EDITORIAL: Obama’s amazing shrinking economy

How long before Obamanomics can be called a failure?

Question of the Day

Is it still considered bad form to talk politics during a social gathering?

View results

America’s economy is backsliding again, and it’s too late now for Barack Obama to put the blame on George. It can’t be his fault, so the weather is taking the fall for the 1 percent decline in the gross domestic product. America, so the explanation goes, couldn’t thrive during the winter because it was cold outside. Where’s that global warming when we need it?

The economists insist that things will be better in the third quarter, though this sounds a lot like the late-summer cry of disappointed baseball fans: “Wait ‘til next year.” However, the economic data suggest that the rosy forecasts are laced with wishful thinking. So long as the White House embraces a toxic mix of burdensome regulation and cronyism, job creation will remain impossible.

Gloom leaps from almost every page of that data. Business inventories are declining. Exports are down. Nonresidential construction is falling.

Some of the decline in construction can in fact be explained by the weather, but it’s difficult to reasonably blame the 7.5 percent plunge on weather alone. Winter comes every year, after all. The estimates of construction performance were optimistic. Something else is wrong.

The malaise that hit construction — old-timers call it “the Jimmy Carter disease” — affects consumer spending, too. Consumers just aren’t buying the durable goods — the cars, furniture and household appliances that are reliable indicators of future good news. The 0.5 percent drop in April marked the sharpest decline in consumer spending since September 2009.

The shrinking economy is accompanied by rising prices, a double-fisted blow for the millions who can’t find work and struggle to make ragged ends meet. The latest figures show inflation at 1.6 percent, the highest level since November 2012. Inflation has been held back slightly by slower growth of health care costs, but that looks like it’s changing soon, and the stagflation of the Carter years is looking like it’s staging a comeback.

The administration deals with the bad news by calling it the “new normal.” It wants to create the illusion that achieving a 2 percent growth rate while 300,000 idled workers are filing for unemployment benefits is a victory. Soon, the bar will be set so low that balloons and confetti will celebrate a bad quarter for not being as bad as the previous one. Under Reaganomics and other strong recoveries, the champagne corks didn’t pop until the growth rate hit 6 percent or even 7 percent.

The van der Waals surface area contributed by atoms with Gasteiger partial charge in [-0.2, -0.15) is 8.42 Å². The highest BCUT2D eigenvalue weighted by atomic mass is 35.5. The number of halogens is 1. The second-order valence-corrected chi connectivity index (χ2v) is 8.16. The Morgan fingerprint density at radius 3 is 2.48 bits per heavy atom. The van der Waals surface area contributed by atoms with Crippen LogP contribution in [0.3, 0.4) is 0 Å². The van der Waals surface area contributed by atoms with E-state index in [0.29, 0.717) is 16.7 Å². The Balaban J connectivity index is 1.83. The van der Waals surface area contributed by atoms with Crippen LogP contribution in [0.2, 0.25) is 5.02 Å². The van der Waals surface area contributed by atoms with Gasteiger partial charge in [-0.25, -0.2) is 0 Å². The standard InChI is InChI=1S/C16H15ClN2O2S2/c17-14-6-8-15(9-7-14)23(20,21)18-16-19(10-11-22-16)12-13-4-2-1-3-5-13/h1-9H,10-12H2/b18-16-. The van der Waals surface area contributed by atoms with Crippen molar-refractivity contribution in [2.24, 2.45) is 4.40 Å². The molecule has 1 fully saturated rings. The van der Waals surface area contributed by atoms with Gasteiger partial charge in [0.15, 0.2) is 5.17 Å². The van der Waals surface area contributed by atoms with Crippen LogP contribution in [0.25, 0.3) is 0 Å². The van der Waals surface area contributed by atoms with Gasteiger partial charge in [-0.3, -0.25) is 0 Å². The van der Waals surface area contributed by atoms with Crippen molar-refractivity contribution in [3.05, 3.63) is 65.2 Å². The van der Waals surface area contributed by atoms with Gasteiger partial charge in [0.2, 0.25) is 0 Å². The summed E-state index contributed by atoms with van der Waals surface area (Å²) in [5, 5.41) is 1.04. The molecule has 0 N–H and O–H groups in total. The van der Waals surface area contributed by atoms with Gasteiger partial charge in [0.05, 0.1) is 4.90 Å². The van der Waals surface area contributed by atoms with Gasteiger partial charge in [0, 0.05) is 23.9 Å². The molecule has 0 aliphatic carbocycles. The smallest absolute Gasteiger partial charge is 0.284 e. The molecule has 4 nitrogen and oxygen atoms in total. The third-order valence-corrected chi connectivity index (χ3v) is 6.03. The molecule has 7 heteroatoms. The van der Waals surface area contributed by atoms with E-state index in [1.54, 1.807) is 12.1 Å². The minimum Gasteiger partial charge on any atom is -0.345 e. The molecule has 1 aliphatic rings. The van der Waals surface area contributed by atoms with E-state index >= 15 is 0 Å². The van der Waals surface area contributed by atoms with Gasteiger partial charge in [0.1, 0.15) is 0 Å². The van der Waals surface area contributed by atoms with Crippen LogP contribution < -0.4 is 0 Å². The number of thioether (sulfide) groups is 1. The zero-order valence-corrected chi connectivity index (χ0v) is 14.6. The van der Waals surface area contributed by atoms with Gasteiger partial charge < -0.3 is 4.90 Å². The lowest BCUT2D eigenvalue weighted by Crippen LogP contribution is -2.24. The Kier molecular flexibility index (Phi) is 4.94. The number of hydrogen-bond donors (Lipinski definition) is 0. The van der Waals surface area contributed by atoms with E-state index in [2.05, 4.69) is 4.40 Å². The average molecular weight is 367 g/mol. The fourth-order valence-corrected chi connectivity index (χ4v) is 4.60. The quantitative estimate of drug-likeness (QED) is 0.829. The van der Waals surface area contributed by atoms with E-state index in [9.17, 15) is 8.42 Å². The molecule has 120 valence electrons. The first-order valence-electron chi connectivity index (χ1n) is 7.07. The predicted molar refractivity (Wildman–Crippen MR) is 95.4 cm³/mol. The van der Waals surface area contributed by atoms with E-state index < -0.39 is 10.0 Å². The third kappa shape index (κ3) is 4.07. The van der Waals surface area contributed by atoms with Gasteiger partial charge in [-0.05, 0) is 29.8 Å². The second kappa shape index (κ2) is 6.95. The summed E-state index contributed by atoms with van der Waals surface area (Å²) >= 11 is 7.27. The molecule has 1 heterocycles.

Those days, sadly, are over. Government tentacles spread wider and deeper now than ever before. A constant flood of regulations paralyze existing businesses and leaves new entrepreneurs stranded on the shore. Resources that could be used to create jobs and satisfy consumer demand are diverted to extract favors from the government. That leaves everyone, except lobbyists and the bureaucrats, to suffer.

Restoring economic prosperity isn’t a complicated task. Instead of the cronyism and regulation at the heart of Mr. Obama’s economic agenda, there’s the free-market approach of cutting taxes and red tape. It has worked before and it will work again. The alternative is a long, hot summer of blighted prospects of jobs and recovery.

Comments
blog comments powered by Disqus
TWT Video Picks
You Might Also Like
  • Maureen McDonnell looks on as her husband, former Virginia Gov. Bob McDonnell, made a statement on Tuesday after the couple was indicted on corruption charges. (associated press)

    PRUDEN: Where have the big-time grifters gone?

  • This photo taken Jan. 9, 2014,  shows New Jersey Gov. Chris Christie gesturing as he answers a question during a news conference  at the Statehouse in Trenton.  Christie will propose extending the public school calendar and lengthening the school day in a speech he hopes will help him rebound from an apparent political payback scheme orchestrated by key aides. The early front-runner for the 2016 Republican presidential nomination will make a case Tuesday Jan. 14, 2014, that children who spend more time in school graduate better prepared academically, according to excerpts of his State of the State address obtained by The Associated Press. (AP Photo/Mel Evans)

    BRUCE: Bombastic arrogance or humble determination? Chris Christie’s choice

  • ** FILE ** Secretary of State Hillary Rodham testifies on Capitol Hill in Washington, Wednesday, Jan. 23, 2013, before the Senate Foreign Relations Committee hearing on the deadly September attack on the U.S. diplomatic mission in Benghazi, Libya, that killed Ambassador J. Chris Stevens and three other Americans. (AP Photo/Pablo Martinez Monsivais, File)

    PRUDEN: The question to haunt the West

  • Get Breaking Alerts